Tatari 30 Apartment Building
Interior design of the apartments
Hillar Mänd (Sisearhitektibüroo Link)
Tatari Street 30, Tallinn, Estonia
Completed in 2009
Kaido Haagen, Martin Siplane
Positioning a new structure into a historic settlement is a creative challenge for any architect. Should a pastiche of the old be preferred, or should a contemporary architectural volume be created fitting into the environment? Tatari district is an idyllically paradoxical suburban looking area in the heart of the city. The mood is mostly created by early 20th century wooden houses interspersed with modern apartment buildings.
This luxurious apartment building (the average apartment is over 90 m2) is in dialogue with the Art Nouveau building across the street. Created by Karl Burman in 1912 the residence at Tatari 21b is one of the most famous in Estonian architectural history. Out of respect to this architectural pearl, the new building steps back a bit from the street, thus creating a front yard that provides entry into the underground parking garage and access to the Soviet-era garages located in the backyard.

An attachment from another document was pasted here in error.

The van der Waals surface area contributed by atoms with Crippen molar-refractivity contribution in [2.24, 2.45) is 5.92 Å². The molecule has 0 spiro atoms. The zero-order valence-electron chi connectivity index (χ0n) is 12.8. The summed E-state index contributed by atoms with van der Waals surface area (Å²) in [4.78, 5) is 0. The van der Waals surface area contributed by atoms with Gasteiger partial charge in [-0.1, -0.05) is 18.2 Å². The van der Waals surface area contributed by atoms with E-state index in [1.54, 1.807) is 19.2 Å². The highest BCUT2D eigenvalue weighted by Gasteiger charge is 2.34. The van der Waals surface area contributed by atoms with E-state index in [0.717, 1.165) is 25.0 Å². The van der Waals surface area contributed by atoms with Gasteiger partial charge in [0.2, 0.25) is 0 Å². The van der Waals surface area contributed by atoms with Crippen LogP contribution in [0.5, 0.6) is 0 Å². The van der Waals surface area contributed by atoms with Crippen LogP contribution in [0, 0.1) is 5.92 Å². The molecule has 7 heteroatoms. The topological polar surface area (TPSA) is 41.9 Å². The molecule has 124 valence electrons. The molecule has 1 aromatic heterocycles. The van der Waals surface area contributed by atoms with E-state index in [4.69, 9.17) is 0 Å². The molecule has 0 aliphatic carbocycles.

The dwelling is divided into smaller volumes in order to better fit into the surroundings. Two apartment blocks separated from each other are connected by a fully glazed and unheated stairwell-gallery. The architect aimed not to bow to the past but to reinterpret the old milieu in a contemporary way – to approach the location contextually. This is achieved by the choice of natural materials on the façade cladding, which alludes to the surrounding history with its worn appearance. The veneered façade tiles look like wood shingles and are colour-matched to the Cor-ten steel sheets on the end walls. The jalousies are made of oiled wooden battens and concrete treated with iron sulphate that has been sandblasted to add texture. Most of the apartments have balconies. The ground-floor apartments access the terrace garden built on top of the garage, while the apartments on the top floor have access to private roof terraces.